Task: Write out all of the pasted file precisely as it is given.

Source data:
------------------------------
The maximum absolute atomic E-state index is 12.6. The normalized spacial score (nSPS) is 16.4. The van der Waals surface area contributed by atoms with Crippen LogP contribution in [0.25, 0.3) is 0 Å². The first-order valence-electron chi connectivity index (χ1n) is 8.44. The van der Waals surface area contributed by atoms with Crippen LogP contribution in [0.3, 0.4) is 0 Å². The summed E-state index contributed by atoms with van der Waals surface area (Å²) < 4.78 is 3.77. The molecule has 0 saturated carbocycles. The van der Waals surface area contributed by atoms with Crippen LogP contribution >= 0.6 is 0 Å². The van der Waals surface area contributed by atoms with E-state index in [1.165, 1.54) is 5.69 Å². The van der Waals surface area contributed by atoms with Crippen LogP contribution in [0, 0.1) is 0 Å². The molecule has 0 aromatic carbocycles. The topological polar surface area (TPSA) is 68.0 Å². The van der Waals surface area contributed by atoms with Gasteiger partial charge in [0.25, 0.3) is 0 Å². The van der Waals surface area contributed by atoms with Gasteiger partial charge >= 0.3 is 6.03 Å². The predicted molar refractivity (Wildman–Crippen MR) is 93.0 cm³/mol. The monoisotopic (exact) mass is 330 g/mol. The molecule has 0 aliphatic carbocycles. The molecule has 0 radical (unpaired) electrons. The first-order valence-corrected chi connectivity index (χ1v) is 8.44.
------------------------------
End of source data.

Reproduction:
The maximum absolute atomic E-state index is 12.6. The normalized spacial score (nSPS) is 16.4. The van der Waals surface area contributed by atoms with Crippen LogP contribution in [0.25, 0.3) is 0 Å². The first-order valence-electron chi connectivity index (χ1n) is 8.44. The van der Waals surface area contributed by atoms with Crippen LogP contribution in [0.3, 0.4) is 0 Å². The summed E-state index contributed by atoms with van der Waals surface area (Å²) < 4.78 is 3.77. The molecule has 0 saturated carbocycles. The van der Waals surface area contributed by atoms with Crippen LogP contribution >= 0.6 is 0 Å². The van der Waals surface area contributed by atoms with E-state index in [1.165, 1.54) is 5.69 Å². The van der Waals surface area contributed by atoms with Crippen LogP contribution in [0, 0.1) is 0 Å². The molecule has 0 aromatic carbocycles. The topological polar surface area (TPSA) is 68.0 Å². The van der Waals surface area contributed by atoms with Gasteiger partial charge in [0.25, 0.3) is 0 Å². The van der Waals surface area contributed by atoms with Gasteiger partial charge >= 0.3 is 6.03 Å². The predicted molar refractivity (Wildman–Crippen MR) is 93.0 cm³/mol. The monoisotopic (exact) mass is 330 g/mol. The molecule has 0 aliphatic carbocycles. The molecule has 0 radical (unpaired) electrons. The first-order valence-corrected chi connectivity index (χ1v) is 8.44.